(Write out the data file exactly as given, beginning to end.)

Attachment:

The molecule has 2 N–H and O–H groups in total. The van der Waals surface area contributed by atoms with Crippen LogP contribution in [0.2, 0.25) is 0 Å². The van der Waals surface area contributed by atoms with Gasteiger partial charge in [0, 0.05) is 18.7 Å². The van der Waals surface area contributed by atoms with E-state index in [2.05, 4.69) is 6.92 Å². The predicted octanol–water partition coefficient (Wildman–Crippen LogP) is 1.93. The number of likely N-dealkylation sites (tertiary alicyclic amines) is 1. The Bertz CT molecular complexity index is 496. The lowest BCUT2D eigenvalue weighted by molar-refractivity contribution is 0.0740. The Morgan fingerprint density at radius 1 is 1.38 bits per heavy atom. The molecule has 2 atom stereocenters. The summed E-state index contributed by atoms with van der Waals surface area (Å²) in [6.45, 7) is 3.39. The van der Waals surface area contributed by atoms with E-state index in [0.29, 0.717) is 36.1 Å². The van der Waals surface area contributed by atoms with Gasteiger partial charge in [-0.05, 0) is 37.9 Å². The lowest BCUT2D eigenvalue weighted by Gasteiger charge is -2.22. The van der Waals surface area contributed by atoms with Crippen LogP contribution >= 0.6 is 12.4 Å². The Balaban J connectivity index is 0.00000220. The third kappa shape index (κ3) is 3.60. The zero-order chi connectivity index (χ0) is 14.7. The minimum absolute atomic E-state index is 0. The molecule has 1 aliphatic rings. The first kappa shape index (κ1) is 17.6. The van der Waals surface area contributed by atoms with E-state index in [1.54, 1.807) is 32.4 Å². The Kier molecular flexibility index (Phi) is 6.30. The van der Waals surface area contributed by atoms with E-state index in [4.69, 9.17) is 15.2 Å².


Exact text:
The molecule has 2 N–H and O–H groups in total. The van der Waals surface area contributed by atoms with Crippen LogP contribution in [0.2, 0.25) is 0 Å². The van der Waals surface area contributed by atoms with Gasteiger partial charge in [0, 0.05) is 18.7 Å². The van der Waals surface area contributed by atoms with E-state index in [2.05, 4.69) is 6.92 Å². The predicted octanol–water partition coefficient (Wildman–Crippen LogP) is 1.93. The number of likely N-dealkylation sites (tertiary alicyclic amines) is 1. The Bertz CT molecular complexity index is 496. The lowest BCUT2D eigenvalue weighted by molar-refractivity contribution is 0.0740. The Morgan fingerprint density at radius 1 is 1.38 bits per heavy atom. The molecule has 2 atom stereocenters. The summed E-state index contributed by atoms with van der Waals surface area (Å²) in [6.45, 7) is 3.39. The van der Waals surface area contributed by atoms with E-state index in [0.29, 0.717) is 36.1 Å². The van der Waals surface area contributed by atoms with Gasteiger partial charge in [-0.05, 0) is 37.9 Å². The lowest BCUT2D eigenvalue weighted by Gasteiger charge is -2.22. The van der Waals surface area contributed by atoms with Crippen LogP contribution >= 0.6 is 12.4 Å². The Balaban J connectivity index is 0.00000220. The third kappa shape index (κ3) is 3.60. The zero-order chi connectivity index (χ0) is 14.7. The minimum absolute atomic E-state index is 0. The molecule has 1 aliphatic rings. The first kappa shape index (κ1) is 17.6. The van der Waals surface area contributed by atoms with E-state index in [1.54, 1.807) is 32.4 Å². The Kier molecular flexibility index (Phi) is 6.30. The van der Waals surface area contributed by atoms with E-state index in [4.69, 9.17) is 15.2 Å².